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The ingredients are all electric on guitarist Eivind Aarset's Dream Logic: plugged-in guitar and bass; programming; samples; dictophone; and electronics. The resulting atmospheric layering of sound with subtle dynamics and inorganic drones could be described as sterile, but what a beautiful, mysterious sterility it is.
The Norwegian guitarist has contributed to several ECM Records recordings, including trumpeter Jon Hassell's Last Night the Moon Came Came Dropping Its Clothes on the Street (2009) and trumpeter Arve Henriksen's Cartography (2008), to name just two, but Dream Logic is his first outing for the label as a leader. His music has an eerie tranquility as he employs feedback and delays, the use of pedals and distortions that paint blurred and surreal sonic soundscapes. He is joined by the set's co-producer, Jan Bangwho also contributes samples and programming to the mix in this dark and reverberant reality of a different dimensiontogether, crafting what could be a soundtrack to the ineffable strangeness of hallucinatory dreams.
"Jukai (Sea of Trees)" opens with a feedback whine, slipping into an electric fog that lifts to reveal a fuzzy music box tinkle accompanied by the bleating from the horn of a drugged cobra charmer. "Black Silence" features incantatory, bell-of-doom tolling with subliminal knockings and creaks, and an injection of an otherworldly wind. The closing "The Beauty of Decay" has, in the beginning, the feel of a droning Gregorian chant, punctuated by electric twitters and wavering in a distorted world, in slow motion.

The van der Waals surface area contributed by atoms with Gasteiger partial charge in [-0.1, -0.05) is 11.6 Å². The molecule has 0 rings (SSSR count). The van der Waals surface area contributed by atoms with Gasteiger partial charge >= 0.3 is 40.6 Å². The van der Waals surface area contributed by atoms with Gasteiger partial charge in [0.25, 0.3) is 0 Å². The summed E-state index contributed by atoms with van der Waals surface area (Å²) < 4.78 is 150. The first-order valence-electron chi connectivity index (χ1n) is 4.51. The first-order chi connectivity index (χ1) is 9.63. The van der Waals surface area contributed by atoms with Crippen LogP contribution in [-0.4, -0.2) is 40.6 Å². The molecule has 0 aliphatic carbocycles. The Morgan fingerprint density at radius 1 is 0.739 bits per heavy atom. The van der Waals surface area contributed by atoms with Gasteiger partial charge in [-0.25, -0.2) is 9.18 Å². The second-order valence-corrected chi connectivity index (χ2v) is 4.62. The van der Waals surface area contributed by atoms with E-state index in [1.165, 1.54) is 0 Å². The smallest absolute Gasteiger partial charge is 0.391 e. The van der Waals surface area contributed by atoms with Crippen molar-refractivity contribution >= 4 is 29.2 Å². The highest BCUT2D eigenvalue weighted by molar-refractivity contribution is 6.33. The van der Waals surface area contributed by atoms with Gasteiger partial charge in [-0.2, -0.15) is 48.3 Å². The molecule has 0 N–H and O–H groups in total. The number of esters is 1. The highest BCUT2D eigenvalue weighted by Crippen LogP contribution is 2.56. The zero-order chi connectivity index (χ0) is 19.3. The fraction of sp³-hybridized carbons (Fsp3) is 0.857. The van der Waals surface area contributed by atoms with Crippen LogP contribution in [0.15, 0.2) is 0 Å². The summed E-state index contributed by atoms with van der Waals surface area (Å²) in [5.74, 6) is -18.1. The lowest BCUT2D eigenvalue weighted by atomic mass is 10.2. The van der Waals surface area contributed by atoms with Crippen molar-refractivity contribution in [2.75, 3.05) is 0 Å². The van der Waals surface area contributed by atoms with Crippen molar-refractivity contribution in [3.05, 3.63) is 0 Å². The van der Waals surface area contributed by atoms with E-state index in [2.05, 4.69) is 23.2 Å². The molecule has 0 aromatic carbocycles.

The unclassifiable Dream Logic sounds like music traveling through a cold world with a denser, reality-distorting atmosphere, a heavier gravitythe planet Neptune, perhaps. Eivind Aaset has created a compelling alternate musical world with this ECM leader debut.
Track Listing: Close (For Comfort); Surrender; Jukai (Sea of Trees); Black Silence; Active; Close (Variation I); Reactive; Homage to Greene; The Whispering Forest; Close (Variation II); The Beauty of Decay.
I love jazz because anything is possible; it has few rules and the best jazz breaks those ones. I prefer free improv because it doesn't really have any rules at all.
I was first exposed to jazz in my teens (in the late sixties).
The first jazz record I bought was Filles de Kilimanjaro by Miles Davis, shortly followed by Extrapolation by John McLaughlin.
My advice to new listeners is to listen as widely as possible and not to make snap judgments--stick with it.